DEBATE around the need for an online sales tax to create a level playing field with physical retailers has come into sharp focus with the surge in online shopping during the coronavirus pandemic, with two-thirds of those attending a virtual event on the future of Scotland’s high streets calling on the UK Government to take action.
The Future of Our High Streets, a virtual event organised by The Herald in partnership with international law firm CMS, heard wide-ranging views from a panel of experts with input from attendees who voted 66 per cent in favour of the introduction of an online sales tax. Asked if the shift from the high street to internet shopping during the pandemic will be permanent, 79% said they expect the trend to continue.
Yesterday’s business breakfast event shone a spotlight on the changing face of high streets and town centres – not just in relation to the challenges faced by businesses during the current crisis but also pre-Covid concerns surround the creeping shift to online shopping and ongoing concerns about the current rates system.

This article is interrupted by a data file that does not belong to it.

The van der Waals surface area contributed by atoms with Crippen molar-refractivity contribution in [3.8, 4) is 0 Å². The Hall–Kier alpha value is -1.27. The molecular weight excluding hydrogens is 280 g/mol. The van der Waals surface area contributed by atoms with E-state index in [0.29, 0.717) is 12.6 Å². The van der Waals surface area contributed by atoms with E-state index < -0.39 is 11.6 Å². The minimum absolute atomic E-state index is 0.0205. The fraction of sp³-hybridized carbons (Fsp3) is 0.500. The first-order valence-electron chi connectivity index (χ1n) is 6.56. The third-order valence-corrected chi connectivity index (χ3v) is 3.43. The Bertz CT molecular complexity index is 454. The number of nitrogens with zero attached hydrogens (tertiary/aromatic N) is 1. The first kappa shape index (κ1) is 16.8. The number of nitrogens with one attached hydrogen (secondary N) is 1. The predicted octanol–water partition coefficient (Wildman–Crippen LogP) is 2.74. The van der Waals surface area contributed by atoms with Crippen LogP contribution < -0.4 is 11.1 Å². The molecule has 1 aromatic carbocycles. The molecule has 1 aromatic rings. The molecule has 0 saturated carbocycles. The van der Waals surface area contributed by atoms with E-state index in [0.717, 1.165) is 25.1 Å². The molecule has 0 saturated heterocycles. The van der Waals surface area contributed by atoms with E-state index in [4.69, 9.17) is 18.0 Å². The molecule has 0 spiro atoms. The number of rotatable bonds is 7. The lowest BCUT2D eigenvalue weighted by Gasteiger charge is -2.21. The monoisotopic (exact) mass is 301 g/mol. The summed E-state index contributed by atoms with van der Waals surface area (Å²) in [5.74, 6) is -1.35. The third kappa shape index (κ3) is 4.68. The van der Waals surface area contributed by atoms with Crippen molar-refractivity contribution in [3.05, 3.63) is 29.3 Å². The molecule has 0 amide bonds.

While it is widely acknowledged that the coronavirus crisis has accelerated some of the structural changes that were already under way on the high street, the debate centred on the need for collaboration with businesses, policymakers, landlords and – crucially – communities all involved in discussions about the way forward.
Keynote speaker Vivienne King, chief executive of Revo, which represents the UK’s retail property sector, stressed that high streets and town centres are the “social and economic heartbeat of communities across the country”. Ms King added that only a physical retail environment could create the “identity and sense of place that bind people together”.
“We need to think about use of space,” she said. “Retail space can be reimagined to create mixed-use space. But it’s not about replacing retail. It requires radical thinking.”